Sunday, August 19, 2018
Will President Trump Trump President Erdogan?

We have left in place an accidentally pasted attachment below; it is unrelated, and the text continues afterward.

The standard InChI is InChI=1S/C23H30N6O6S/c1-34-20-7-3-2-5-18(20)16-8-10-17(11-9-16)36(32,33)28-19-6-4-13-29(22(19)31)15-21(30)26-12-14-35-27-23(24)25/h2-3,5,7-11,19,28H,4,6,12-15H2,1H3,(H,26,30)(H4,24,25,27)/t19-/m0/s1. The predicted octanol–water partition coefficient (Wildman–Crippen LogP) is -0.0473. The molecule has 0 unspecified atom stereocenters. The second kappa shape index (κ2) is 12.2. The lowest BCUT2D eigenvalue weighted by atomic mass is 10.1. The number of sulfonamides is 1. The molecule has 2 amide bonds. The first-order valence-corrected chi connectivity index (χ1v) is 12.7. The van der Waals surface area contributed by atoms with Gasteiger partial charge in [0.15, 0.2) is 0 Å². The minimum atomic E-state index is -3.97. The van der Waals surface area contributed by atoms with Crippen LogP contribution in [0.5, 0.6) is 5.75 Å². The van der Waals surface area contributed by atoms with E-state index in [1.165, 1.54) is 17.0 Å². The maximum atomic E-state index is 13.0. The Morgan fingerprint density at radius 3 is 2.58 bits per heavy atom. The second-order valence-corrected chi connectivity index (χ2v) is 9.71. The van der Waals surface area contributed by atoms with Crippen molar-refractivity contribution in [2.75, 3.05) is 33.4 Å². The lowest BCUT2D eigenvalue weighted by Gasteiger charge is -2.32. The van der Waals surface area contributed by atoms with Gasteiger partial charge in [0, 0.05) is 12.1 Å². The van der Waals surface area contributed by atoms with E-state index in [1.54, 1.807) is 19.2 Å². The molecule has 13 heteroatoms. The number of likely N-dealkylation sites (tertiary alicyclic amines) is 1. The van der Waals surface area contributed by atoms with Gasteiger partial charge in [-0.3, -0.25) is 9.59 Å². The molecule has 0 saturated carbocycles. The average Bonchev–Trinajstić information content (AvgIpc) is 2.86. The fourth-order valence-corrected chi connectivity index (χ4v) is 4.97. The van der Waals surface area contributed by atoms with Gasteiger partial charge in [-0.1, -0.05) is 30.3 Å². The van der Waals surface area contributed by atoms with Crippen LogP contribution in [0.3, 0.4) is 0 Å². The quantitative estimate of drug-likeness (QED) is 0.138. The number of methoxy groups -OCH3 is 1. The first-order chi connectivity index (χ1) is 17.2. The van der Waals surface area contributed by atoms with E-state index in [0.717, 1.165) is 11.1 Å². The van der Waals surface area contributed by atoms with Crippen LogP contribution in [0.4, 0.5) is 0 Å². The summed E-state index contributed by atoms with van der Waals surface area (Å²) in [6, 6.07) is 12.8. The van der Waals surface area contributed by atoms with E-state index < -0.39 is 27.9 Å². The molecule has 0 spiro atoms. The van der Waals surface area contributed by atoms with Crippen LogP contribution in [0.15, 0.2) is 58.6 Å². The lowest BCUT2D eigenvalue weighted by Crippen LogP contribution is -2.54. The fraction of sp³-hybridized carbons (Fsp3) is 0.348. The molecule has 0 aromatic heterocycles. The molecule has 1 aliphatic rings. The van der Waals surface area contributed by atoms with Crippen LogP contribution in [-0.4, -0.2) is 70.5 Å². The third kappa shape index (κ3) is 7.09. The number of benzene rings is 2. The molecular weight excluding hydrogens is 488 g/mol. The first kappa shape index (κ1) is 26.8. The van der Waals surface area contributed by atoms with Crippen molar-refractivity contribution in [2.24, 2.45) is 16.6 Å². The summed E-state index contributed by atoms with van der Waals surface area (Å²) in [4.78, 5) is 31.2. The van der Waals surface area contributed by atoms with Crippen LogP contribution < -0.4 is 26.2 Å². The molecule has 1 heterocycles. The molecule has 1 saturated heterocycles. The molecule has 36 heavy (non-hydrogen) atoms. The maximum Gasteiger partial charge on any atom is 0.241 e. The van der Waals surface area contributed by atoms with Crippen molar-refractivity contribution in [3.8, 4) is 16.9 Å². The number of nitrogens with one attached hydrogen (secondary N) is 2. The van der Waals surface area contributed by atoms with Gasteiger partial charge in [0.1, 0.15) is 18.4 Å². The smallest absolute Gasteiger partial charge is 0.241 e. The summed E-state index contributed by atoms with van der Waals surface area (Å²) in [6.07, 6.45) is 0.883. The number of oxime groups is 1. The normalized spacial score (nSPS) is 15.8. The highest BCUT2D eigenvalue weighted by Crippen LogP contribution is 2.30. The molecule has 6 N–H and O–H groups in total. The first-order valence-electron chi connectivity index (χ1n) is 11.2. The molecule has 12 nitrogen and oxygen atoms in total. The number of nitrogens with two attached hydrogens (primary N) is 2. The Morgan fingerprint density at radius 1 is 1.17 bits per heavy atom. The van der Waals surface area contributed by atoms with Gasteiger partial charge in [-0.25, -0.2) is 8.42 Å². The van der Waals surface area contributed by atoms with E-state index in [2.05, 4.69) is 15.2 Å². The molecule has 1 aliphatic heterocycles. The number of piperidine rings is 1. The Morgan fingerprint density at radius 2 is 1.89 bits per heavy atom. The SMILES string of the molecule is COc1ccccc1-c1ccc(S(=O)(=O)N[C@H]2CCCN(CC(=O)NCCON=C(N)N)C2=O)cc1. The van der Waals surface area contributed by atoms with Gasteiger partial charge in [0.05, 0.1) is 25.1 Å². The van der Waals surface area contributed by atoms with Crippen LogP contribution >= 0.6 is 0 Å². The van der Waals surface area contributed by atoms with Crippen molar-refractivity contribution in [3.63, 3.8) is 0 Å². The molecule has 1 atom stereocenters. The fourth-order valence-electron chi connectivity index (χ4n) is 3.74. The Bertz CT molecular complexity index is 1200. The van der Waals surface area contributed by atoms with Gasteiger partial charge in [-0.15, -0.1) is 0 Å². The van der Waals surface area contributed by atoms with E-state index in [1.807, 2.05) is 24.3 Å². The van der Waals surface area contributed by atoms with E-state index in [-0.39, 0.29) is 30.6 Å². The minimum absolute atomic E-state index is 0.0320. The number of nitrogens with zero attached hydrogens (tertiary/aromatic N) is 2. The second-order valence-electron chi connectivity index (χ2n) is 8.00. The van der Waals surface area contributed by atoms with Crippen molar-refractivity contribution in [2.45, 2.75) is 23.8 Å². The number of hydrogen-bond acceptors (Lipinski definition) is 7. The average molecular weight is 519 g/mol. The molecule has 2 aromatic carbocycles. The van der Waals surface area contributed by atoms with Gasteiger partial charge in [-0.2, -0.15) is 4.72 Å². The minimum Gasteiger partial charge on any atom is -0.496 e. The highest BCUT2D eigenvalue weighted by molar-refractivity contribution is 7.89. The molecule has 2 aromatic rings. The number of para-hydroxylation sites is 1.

The US-Turkey fight is purported to be over Andrew Brunson, a Protestant Minister, imprisoned in Turkey for 21 months. That’s only the surface of several layers; it’s much deeper than one minister and goes back several years. . President Trump is tough. He’s a New York City streetfighter, who made it in New York City real estate, one of the toughest markets in the world. He has survived financial setbacks and fake news as well as the collective slings and arrows of the media. He is a tough survivor. President Recep Tayyip Erdogan is tough. He has survived imprisonment, banishment from political office, a legal coup, and a military coup. He is a tough survivor. Both use strong language. Neither suffers insults easily. President Trump tweets and insults. President Erdogan jails. President Trump is challenged by the Deep State. President Erdogan is eviscerating his Parallel State. We are currently witnessing a battle for survival between the two presidents. We were in Istanbul 5 years ago. It was a dynamic city with a booming economy. The fast pace of the people reminded me of the first time in Manhattan, witnessing the hurried pace of multitudes of New Yorkers on 5th Avenue. Optimism permeated Istanbul. Turkey wanted in the EU. The EU needed Turkey’s economic success as a model. It didn’t happen. The EU toyed with Turkey, which even eliminated capital punishment as a condition of joining the EU, but the answer was No. I believe Western Europe holds strong biases against the Turks, remembering the centuries of Ottoman rule and attacks on Austria. Many still view Turkey as backwards. The Greeks, Albanians, Serbs, Hungarians, Ukrainians and Romanians have no love for the Turks. Anti-Muslim bias probably also played a role. Roughly 2 million Turks work in Germany, but they are definitely second class non-citizens. President Recep Tayyip Erdogan was on a roll. He had tamed inflation while keeping inflation low. He unleased the economy. He invested in major infrastructure projects. Turks were rightly proud. Let us start with an underlying premise. Turkey’s main economic problem is a heavy debt load. Its growth was financed by foreign debt, usually in dollars or Euros. A drop in the Turkish Lira adversely affects debt repayment. Turkish companies owe about $220 in foreign exchange loans. Moody’s removed the “investment grade” rating from Turkey’s debt rating in 2016. They just rerated it as “junk.” Warning signs were present five years ago of President Erdogan’s megalomania. President Erdogan had already imprisoned scores of reporters and, with the assistance of Muhammed Fethullah Gulen’s supporters, framed scores of military leaders in 2005. There was not going to be another military coup on his watch. Iman Gulen founded in Turkey the Gulen Movement (Hizmet), which is a form of soft Islam, emphasizing hard work, education, altruism, and tolerance. A split between the allies occurred in December 2013, when the sons of three cabinet ministers were arrested for corruption. A tape was leaked, with Prime Minister Erdogan instructing his son to dispose of millions of dollars in incriminating funds. The inference was that the devoutly religious prime minister was also a deeply corrupt prime minister. The prosecutors forgot the cardinal rule. If you try to depose the king, sultan, shah, ruler, president, prime minister, boss, leader, make sure you succeed. They failed. The PM resisted calls to resign. The responsible prosecutors and police were quickly arrested. Gulen supporters in the judiciary, police, prosecution, and intelligence services were purged. Erdogan blamed Gulen, who moved to the United States in 1999 for medical treatment, has a Green Card. He lives in a compound in Saylorsburg, Pennsylvania. An arrest warrant was issued in Turkey for him on December 19, 2014. Then came the botched military coup on July 15, 2016. Over 160,000 Turks were arrested or detained, and over 180,000 fired from their jobs. Over 140,000 passports were cancelled, precluding them from leaving Turkey. 4,000 judges, 25% of the country’s total, were dismissed, so much for an independent judiciary. Elected officials, including members of Parliament, mayors, and party leaders, were purged and sometimes arrested. The broad brush of Erdogan’s vengeance includes, at recent count, includes 24,000 police officers and prosecutors, 7,300 academics, 15 universities and over 1,000 schools closed, 28 TV stations closed, as well as 36 radio stations, 66 newspapers, 19 magazines, 26 publishing houses, and 5 news services. Over 1,000 private businesses, often of his political opponents, were seized. The story is that Turkey had to empty its prisons of ordinary criminals to make room for the political prisoners. The Gulen Movement has been labeled a terrorist movement, but Erdogan’s victims include Kurds, socialists, communists, and innocent victims. The President again blamed Fethullah Gulen and has actively sought his extradition from the United States, which has been rejected several times on the grounds of insufficient evidence. Erdogan wants Gulen to the same extent Stalin wanted Trotsky. The Reverend Andrew Brunson has been in Turkey for 23 years, ministering to a small church with about 25 congregants in Izmir, Turkey. He was arrested on October 7, 2016 on grounds of terrorism as a member of the Gulen Movement. He has essentially been held as a hostage for 21 months in exchange for Gulen. The Reverend is not the only one though. 17 Turkish Americans are also being held, including Dr. Serkan Golge, a NASA scientist with dual U.S. Turkish citizenship. Dr.Golge was vacationing in Turkey when he was arrested. The prosecutor told the judge that the serial number on one of Dr. Golge’s dollar bills represented his hierarchy in the Gulen Movement. Apparently, they believe that serial numbers beginning with “F” are suspect. Dr. Golge’s wife is barred from leaving Turkey. The State Department is further upset because the mass arrests included three Turkish employees, Metin Topuz, Hamza Vlucay, and Mete Canturk, of the United States Embassy. Due process is non-existent in these arrests and dismissals in Turkey. More twists are in the dispute. President Erdogan’s body guards attacked several demonstrators in Washington, D.C. on May 16, 2017 outside the Turkish Embassy during a visit by President Erdogan. 15 were indicted. Reza Zarrab, a gold trader who helped Turkey violate the sanctions on Iran in trading for oil, was convicted of money laundering and sentenced to 32 months in prison. Erdogan wants him back. He will also want Mehmet Hakan Attila returned. Mehmet was Vice President of state owned Halkbank, which funneled the funds to Iran in breaching the sanctions. He has also been sentenced to 32 months while the bank is awaiting the imposition of perhaps substantial fines. Washington feels betrayed by President Erdogan. Israel arrested Ebru Ozkan, a 27 year old Turkish woman, in June for helping Hamas. Presidents Trump and Erdogan met on July 11 at the NATO meeting. The Americans believe, the Turks deny, that an agreement was reached for the release of Ebru in exchange for Reverend Brunson. President Trump phoned Prime minister Netanyahu on July 14, requesting the release of Ebru. Israel deported her the next day. Reverend Brunson remains a prisoner in Turkey, albeit now under house arrest. Charges were dropped at the same time against 11 of the indicted bodyguards. President Erdogan played President Trump for a fool, which he is not. The State Department then imposed sanctions on Turkey’s Interior and Justice Ministers. President Trump imposed tariffs of 20% on Turkey’s aluminum and 50% on Turkish steel. 11% of Turkey’s steel exports go to the United States. President Erdogan still believes in massive infrastructure, borrowing heavily. He built a railroad tunnel under the Bosporus, connecting Europe to Asia. He’s building a third bridge across the Bosporus, and a third international airport for Istanbul on the Asia side of the Bosporus at a cost of at least $10 billion. He wants to build a new canal connecting the Black Sea to the Sea of Marmara, bypassing the Bosporus. The environment be damned! Turkey’s boom was financed by borrowed money. Turkey’s banks borrowed dollars and euros, and loaned in Turkish Lira. 1/3 of Turkey’s bank borrowings are in foreign currency. Similarly, Turkey’s companies have often borrowed in dollars, such that about ½ of Turkey’s international debt is in dollars. The precipitous fall of the Turkish Lira jeopardizes the financial viability of the Turkish institutions. President Erdogan refuses to raise interest rates to fight the collapse in the Turkish Lira. Inflation is shooting up. He appointed his apparently unqualified Son in Law, Berat Albayrak, to be the Minister of both Finance and Treasury after his recent election victory. A few tweets and tariff increases should not sink a strong currency, but the Turkey Lira had already sunk 40% this year prior to President Trump’s actions. The TL was 2.4 to $1 when we were there 5 years ago. It was down to 3.8 at the beginning of 2018. It plunged to 7.23 to $1 before rallying. It’s hovering in the 5-6 range for now. Qatar offered Turkey $15 billion in investments, which buoyed the TL, but will only serve as a short term palliative unless Turkey’s economy is reformed. The good news for Turkey with the plunging TL is that it will attract large numbers of tourists for the bargain prices. Turkish residents will pay the price. The election gave President Erdogan peremptory powers. He can issue edicts, which can only be overturned by the Parliament, which he currently controls. He also controls the judiciary. The Turkish leader is acting like a true demagogue, giving a series of speeches blaming others for the country’s economic problems. He proclaimed “There are economic terrorists on social media,” and ordered an investigation of 360 social media sites. He said on Thursday: “If they have their dollars, we have the people. We have Allah.” Allah did not save the Ottomans, whom he admires. Allah did not save the later Sultans from financial insolvency by building two new palaces, the Dolmabahce and the Yildiz, which replaced the famous Topkapi. The foreign debt load financially hobbled the Sultans during their last decades in power. He exclaimed on Monday “We are together in NATO, and then you seek to stab your strategic partner in the back.” Turkey is increasingly a shaky member of NATO. Turkey was a bulwark of NATO against the Soviet Union during the Cold War because of its strategic location. Turkey signed a contract with Russia last year to purchase the Russian S-400 surface to air missile system. It is also acquiring a Russian nuclear reactor and buying Russian natural gas. Congress responded to the Russian missile pact by barring the sale of F-35’s to Turkey. The United States is rumored to have between 50 and 200 nuclear bombs stored at Turkey’s Incirlik Air Base. I hope the U.S. has gradually been pulling them out. President Erdogan said the US tariffs were an “act of economic war,” and “Once again we are facing a surreptitious plot.” He postures: “They cannot use the language of threat and blackmail against this nation,” and “Bullying this nation will get them nowhere.” He’s demagoguing the United States, but so far has been careful to not personally denigrate President Trump. President Trump has simply stated: “Our relations with Turkey are not good at this time.” And then we have the eternal issue of the Kurds. The Kurds were promised a homeland at the end of World War I, but it didn’t happen. Instead, they are spread between Turkey, Syria, Iraq and Iran. The Kurds have fairly regularly engaged in guerilla warfare against Turkey. The current Kurdish “freedom fighters” or “terrorists,” depending on your perspective, are in the Kurdistan Workers Party The Kurds have carved out a major part of oil rich northern Iraq. The United States has backed Kurdish rebels in Syria fighting the Assad Regime. President Erdogan views the Syrian Kurds and the Turkish Kurds as identical terrorist groups. The Turks are frightened at the prospect of Syrian, Iraqi, and Turkish Kurds carving out an independent country. President Erdogan responded by banning the import of U.S. electronic products, specificallppy singling out Apple’s IPhone, which are actually manufactured in China. Turkey also announced an antitrust investigation of Google, following up on the recent EU actions. He further responded by imposing 120% tariffs on U.S. cars, 140% on alcoholic products, and 60% on leaf tobacco, as well as tariffs on American rice, coal, and cosmetics. The Turkish President is making nice with Iran and Russia, both also feeling the sting of American sanctions. He is playing with fire with those two, historic arch enemies of Turkey. The tsars, commissars, and now Vladimir Putin have all wanted control of the Turkish Straits, the Bosporus and the Dardanelles, which control access to the Black Sea. Be careful of the Bear Hug. Iran is Shia and Turkey Sunni. The U.S. is upping the ante by promising more sanctions if the minister is not released. President Trump on Thursday called Andrew Brunson a “great patriot hostage” and said “We will pay nothing for the release of an innocent man.” He’s laid the marker: “The United States will impose larger sanctions on Turkey for their long term detainment of Pastor Andrew Brunson, a great Christian, family man and wonderful human being.” President Erdogan's problem is that he is dealing with President Trump - nor President Obama Turkey will cave, but remember there’s multiple layers, nuances, and pieces to this puzzle.